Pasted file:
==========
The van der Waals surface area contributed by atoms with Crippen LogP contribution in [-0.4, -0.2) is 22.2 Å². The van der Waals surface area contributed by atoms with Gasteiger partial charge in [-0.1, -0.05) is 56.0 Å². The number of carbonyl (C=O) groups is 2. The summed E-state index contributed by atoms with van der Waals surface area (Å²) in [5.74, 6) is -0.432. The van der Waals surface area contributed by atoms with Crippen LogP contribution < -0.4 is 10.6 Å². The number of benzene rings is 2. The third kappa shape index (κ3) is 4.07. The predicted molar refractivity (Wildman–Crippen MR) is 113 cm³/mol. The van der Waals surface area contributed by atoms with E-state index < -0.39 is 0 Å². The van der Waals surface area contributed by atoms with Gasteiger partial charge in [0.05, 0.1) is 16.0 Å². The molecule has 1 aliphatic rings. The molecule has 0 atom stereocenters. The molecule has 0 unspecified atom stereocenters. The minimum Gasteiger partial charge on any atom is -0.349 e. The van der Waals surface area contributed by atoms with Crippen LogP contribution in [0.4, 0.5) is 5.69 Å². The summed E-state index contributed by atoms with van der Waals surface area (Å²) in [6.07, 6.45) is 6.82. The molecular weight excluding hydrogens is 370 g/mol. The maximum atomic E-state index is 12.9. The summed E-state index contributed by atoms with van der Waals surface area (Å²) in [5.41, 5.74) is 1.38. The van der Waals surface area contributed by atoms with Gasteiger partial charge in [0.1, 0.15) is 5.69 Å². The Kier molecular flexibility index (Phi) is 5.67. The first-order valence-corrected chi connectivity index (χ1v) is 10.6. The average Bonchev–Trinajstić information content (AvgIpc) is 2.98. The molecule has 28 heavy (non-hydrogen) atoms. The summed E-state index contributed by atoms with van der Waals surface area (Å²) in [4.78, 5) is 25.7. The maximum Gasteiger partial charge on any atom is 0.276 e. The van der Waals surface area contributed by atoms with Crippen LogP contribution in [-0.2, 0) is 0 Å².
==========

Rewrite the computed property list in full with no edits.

The van der Waals surface area contributed by atoms with Crippen LogP contribution in [-0.4, -0.2) is 22.2 Å². The van der Waals surface area contributed by atoms with Gasteiger partial charge in [-0.1, -0.05) is 56.0 Å². The number of carbonyl (C=O) groups is 2. The summed E-state index contributed by atoms with van der Waals surface area (Å²) in [5.74, 6) is -0.432. The van der Waals surface area contributed by atoms with Crippen LogP contribution < -0.4 is 10.6 Å². The number of benzene rings is 2. The third kappa shape index (κ3) is 4.07. The predicted molar refractivity (Wildman–Crippen MR) is 113 cm³/mol. The van der Waals surface area contributed by atoms with E-state index < -0.39 is 0 Å². The van der Waals surface area contributed by atoms with Gasteiger partial charge in [0.05, 0.1) is 16.0 Å². The molecule has 1 aliphatic rings. The molecule has 0 atom stereocenters. The molecule has 0 unspecified atom stereocenters. The minimum Gasteiger partial charge on any atom is -0.349 e. The van der Waals surface area contributed by atoms with Crippen LogP contribution in [0.4, 0.5) is 5.69 Å². The summed E-state index contributed by atoms with van der Waals surface area (Å²) in [6.07, 6.45) is 6.82. The molecular weight excluding hydrogens is 370 g/mol. The maximum atomic E-state index is 12.9. The summed E-state index contributed by atoms with van der Waals surface area (Å²) in [5.41, 5.74) is 1.38. The van der Waals surface area contributed by atoms with Gasteiger partial charge in [0.1, 0.15) is 5.69 Å². The Kier molecular flexibility index (Phi) is 5.67. The first-order valence-corrected chi connectivity index (χ1v) is 10.6. The average Bonchev–Trinajstić information content (AvgIpc) is 2.98. The molecule has 28 heavy (non-hydrogen) atoms. The summed E-state index contributed by atoms with van der Waals surface area (Å²) in [4.78, 5) is 25.7. The maximum Gasteiger partial charge on any atom is 0.276 e. The van der Waals surface area contributed by atoms with Crippen LogP contribution in [-0.2, 0) is 0 Å².